Trademark classifications are necessary for the registration process but can be misleading. The 45 categories in the Nice Agreement describe in generic terms, highly nuanced areas of commerce. We recommend you begin with your core business and describe the item(s) that you produce in clear, precise terms. Once you conclude what the best category is, focus on fringe commercial activities. Add as many trademark categories as you need to help define the property rights you want to protect. Business plans typically span a variety of areas to allow flexibility in the marketplace. Choose classes that allow you to protect your long-term goals. The appropriate choice of a trademark class will not only increase the likelihood of acceptance, but also improve your ability to defend future infringement.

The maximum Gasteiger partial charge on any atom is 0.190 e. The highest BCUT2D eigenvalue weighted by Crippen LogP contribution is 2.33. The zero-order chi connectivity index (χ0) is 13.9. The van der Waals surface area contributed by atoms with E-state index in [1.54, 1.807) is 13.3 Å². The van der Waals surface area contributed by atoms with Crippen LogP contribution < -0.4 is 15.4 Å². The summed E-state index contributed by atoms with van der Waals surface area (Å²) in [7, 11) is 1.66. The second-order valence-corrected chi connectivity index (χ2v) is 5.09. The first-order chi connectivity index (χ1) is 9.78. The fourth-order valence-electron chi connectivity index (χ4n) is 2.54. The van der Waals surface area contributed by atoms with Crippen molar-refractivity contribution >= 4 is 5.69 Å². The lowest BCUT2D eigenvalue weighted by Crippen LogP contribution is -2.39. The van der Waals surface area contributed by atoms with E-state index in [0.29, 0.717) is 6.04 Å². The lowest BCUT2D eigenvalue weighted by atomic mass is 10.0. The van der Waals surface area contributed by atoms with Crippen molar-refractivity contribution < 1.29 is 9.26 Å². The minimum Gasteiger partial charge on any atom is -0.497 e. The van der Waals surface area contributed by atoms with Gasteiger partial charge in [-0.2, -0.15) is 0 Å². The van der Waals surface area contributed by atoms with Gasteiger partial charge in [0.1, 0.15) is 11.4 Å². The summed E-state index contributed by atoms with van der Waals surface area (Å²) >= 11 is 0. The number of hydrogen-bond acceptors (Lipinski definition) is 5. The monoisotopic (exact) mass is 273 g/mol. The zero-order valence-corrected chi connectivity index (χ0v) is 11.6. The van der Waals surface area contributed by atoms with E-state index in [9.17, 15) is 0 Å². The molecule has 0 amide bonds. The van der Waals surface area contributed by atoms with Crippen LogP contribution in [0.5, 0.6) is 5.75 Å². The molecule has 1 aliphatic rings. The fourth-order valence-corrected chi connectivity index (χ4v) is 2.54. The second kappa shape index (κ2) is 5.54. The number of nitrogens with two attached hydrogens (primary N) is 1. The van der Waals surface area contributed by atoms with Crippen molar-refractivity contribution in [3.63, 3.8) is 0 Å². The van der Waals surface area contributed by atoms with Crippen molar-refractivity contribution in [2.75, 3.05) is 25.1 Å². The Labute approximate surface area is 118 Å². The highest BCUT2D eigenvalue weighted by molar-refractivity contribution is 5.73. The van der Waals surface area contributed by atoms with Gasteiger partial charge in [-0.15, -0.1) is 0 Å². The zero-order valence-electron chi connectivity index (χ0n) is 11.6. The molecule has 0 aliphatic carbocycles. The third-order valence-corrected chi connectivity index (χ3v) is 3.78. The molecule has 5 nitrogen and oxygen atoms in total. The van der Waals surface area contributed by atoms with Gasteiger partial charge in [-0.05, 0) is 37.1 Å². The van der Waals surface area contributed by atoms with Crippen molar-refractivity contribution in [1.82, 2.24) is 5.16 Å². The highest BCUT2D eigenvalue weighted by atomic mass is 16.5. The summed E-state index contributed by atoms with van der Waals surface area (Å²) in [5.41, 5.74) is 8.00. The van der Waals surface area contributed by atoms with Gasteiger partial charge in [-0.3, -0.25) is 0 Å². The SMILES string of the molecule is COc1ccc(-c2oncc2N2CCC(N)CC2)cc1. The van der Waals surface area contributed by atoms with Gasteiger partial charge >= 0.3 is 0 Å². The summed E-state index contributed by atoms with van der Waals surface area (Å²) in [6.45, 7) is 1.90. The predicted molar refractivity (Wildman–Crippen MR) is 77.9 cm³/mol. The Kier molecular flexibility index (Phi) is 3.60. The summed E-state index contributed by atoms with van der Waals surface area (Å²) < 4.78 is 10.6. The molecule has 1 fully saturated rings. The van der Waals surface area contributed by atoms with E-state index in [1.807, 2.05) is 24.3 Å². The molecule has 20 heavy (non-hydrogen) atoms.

You can also find your class number using our Trademark Class Search tool.
When you apply for your trademark application, the classification choices depend on how you define your goods or services. Once you have a definition, find at least one classification class that covers your business definition. Consider other overlapping trademark classes that also describe your goods or services. You should also consider coordinated classes. Your choice of one or more classification categories will have a significant impact on the acceptance or rejection of your application.